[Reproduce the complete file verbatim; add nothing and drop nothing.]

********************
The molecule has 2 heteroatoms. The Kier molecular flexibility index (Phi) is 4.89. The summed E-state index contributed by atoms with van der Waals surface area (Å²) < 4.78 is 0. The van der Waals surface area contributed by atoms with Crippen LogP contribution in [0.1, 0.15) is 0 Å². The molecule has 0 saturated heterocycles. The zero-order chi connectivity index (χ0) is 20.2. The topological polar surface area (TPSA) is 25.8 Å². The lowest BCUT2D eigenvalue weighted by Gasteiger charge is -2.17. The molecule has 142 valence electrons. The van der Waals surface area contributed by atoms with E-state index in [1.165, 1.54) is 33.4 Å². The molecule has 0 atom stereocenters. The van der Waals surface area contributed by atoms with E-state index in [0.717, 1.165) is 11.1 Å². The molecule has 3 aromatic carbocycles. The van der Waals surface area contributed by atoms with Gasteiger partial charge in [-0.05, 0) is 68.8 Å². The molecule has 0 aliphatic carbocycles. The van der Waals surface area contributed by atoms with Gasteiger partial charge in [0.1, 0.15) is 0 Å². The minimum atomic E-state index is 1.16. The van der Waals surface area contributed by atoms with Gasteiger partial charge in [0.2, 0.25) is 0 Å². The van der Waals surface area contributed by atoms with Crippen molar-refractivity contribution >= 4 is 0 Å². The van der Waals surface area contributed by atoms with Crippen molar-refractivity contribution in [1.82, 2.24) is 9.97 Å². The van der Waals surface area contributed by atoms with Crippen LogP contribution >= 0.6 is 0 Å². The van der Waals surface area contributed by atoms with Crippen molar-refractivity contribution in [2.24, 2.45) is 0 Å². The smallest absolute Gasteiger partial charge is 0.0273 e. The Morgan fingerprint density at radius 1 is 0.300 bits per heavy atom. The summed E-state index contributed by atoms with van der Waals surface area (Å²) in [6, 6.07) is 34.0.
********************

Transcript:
The molecule has 2 heteroatoms. The Kier molecular flexibility index (Phi) is 4.89. The summed E-state index contributed by atoms with van der Waals surface area (Å²) < 4.78 is 0. The van der Waals surface area contributed by atoms with Crippen LogP contribution in [0.1, 0.15) is 0 Å². The molecule has 0 saturated heterocycles. The zero-order chi connectivity index (χ0) is 20.2. The topological polar surface area (TPSA) is 25.8 Å². The lowest BCUT2D eigenvalue weighted by Gasteiger charge is -2.17. The molecule has 142 valence electrons. The van der Waals surface area contributed by atoms with E-state index in [1.165, 1.54) is 33.4 Å². The molecule has 0 atom stereocenters. The van der Waals surface area contributed by atoms with E-state index in [0.717, 1.165) is 11.1 Å². The molecule has 3 aromatic carbocycles. The van der Waals surface area contributed by atoms with Gasteiger partial charge in [-0.05, 0) is 68.8 Å². The molecule has 0 aliphatic carbocycles. The van der Waals surface area contributed by atoms with Gasteiger partial charge in [0.1, 0.15) is 0 Å². The minimum atomic E-state index is 1.16. The van der Waals surface area contributed by atoms with Gasteiger partial charge in [0.2, 0.25) is 0 Å². The van der Waals surface area contributed by atoms with Crippen molar-refractivity contribution >= 4 is 0 Å². The van der Waals surface area contributed by atoms with Crippen molar-refractivity contribution in [1.82, 2.24) is 9.97 Å². The van der Waals surface area contributed by atoms with Crippen LogP contribution >= 0.6 is 0 Å². The van der Waals surface area contributed by atoms with Crippen molar-refractivity contribution in [2.24, 2.45) is 0 Å². The smallest absolute Gasteiger partial charge is 0.0273 e. The Morgan fingerprint density at radius 1 is 0.300 bits per heavy atom. The summed E-state index contributed by atoms with van der Waals surface area (Å²) in [6, 6.07) is 34.0.